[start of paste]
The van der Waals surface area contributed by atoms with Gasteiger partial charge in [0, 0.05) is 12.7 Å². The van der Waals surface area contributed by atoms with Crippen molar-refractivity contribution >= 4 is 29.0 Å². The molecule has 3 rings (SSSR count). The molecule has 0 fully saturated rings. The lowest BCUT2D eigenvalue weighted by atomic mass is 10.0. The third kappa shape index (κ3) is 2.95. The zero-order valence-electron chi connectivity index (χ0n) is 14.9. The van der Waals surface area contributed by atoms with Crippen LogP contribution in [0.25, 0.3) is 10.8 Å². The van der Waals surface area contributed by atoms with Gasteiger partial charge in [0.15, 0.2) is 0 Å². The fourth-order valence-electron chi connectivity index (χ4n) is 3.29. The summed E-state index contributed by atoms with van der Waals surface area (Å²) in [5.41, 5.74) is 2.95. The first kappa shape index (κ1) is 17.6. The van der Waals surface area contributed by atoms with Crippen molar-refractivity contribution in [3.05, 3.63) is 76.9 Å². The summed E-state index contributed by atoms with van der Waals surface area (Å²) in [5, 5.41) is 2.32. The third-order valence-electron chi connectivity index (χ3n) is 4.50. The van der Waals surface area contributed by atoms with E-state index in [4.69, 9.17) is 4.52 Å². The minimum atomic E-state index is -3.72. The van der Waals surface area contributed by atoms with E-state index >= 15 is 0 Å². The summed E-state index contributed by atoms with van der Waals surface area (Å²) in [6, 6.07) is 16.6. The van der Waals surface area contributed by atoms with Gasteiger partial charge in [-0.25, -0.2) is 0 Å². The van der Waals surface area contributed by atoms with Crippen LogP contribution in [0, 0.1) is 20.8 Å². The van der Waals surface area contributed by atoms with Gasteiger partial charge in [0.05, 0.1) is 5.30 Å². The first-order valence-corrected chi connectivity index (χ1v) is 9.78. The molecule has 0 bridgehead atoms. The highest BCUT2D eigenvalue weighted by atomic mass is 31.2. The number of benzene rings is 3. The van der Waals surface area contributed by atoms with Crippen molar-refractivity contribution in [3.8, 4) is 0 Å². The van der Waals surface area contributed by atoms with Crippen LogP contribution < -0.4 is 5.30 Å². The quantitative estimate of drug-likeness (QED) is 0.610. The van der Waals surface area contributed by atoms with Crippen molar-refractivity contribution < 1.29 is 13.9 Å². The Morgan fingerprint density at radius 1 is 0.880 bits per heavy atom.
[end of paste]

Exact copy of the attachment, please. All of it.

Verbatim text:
The van der Waals surface area contributed by atoms with Gasteiger partial charge in [0, 0.05) is 12.7 Å². The van der Waals surface area contributed by atoms with Crippen molar-refractivity contribution >= 4 is 29.0 Å². The molecule has 3 rings (SSSR count). The molecule has 0 fully saturated rings. The lowest BCUT2D eigenvalue weighted by atomic mass is 10.0. The third kappa shape index (κ3) is 2.95. The zero-order valence-electron chi connectivity index (χ0n) is 14.9. The van der Waals surface area contributed by atoms with Crippen LogP contribution in [0.25, 0.3) is 10.8 Å². The van der Waals surface area contributed by atoms with Gasteiger partial charge in [0.15, 0.2) is 0 Å². The fourth-order valence-electron chi connectivity index (χ4n) is 3.29. The summed E-state index contributed by atoms with van der Waals surface area (Å²) in [5.41, 5.74) is 2.95. The first kappa shape index (κ1) is 17.6. The van der Waals surface area contributed by atoms with Crippen molar-refractivity contribution in [3.05, 3.63) is 76.9 Å². The summed E-state index contributed by atoms with van der Waals surface area (Å²) in [5, 5.41) is 2.32. The third-order valence-electron chi connectivity index (χ3n) is 4.50. The van der Waals surface area contributed by atoms with E-state index in [4.69, 9.17) is 4.52 Å². The minimum atomic E-state index is -3.72. The van der Waals surface area contributed by atoms with E-state index >= 15 is 0 Å². The summed E-state index contributed by atoms with van der Waals surface area (Å²) in [6, 6.07) is 16.6. The van der Waals surface area contributed by atoms with Gasteiger partial charge in [-0.25, -0.2) is 0 Å². The van der Waals surface area contributed by atoms with Crippen LogP contribution in [0, 0.1) is 20.8 Å². The van der Waals surface area contributed by atoms with Gasteiger partial charge in [0.05, 0.1) is 5.30 Å². The first-order valence-corrected chi connectivity index (χ1v) is 9.78. The molecule has 0 bridgehead atoms. The highest BCUT2D eigenvalue weighted by atomic mass is 31.2. The number of benzene rings is 3. The van der Waals surface area contributed by atoms with Crippen molar-refractivity contribution in [3.8, 4) is 0 Å². The van der Waals surface area contributed by atoms with Crippen LogP contribution < -0.4 is 5.30 Å². The quantitative estimate of drug-likeness (QED) is 0.610. The van der Waals surface area contributed by atoms with Crippen molar-refractivity contribution < 1.29 is 13.9 Å². The Morgan fingerprint density at radius 1 is 0.880 bits per heavy atom.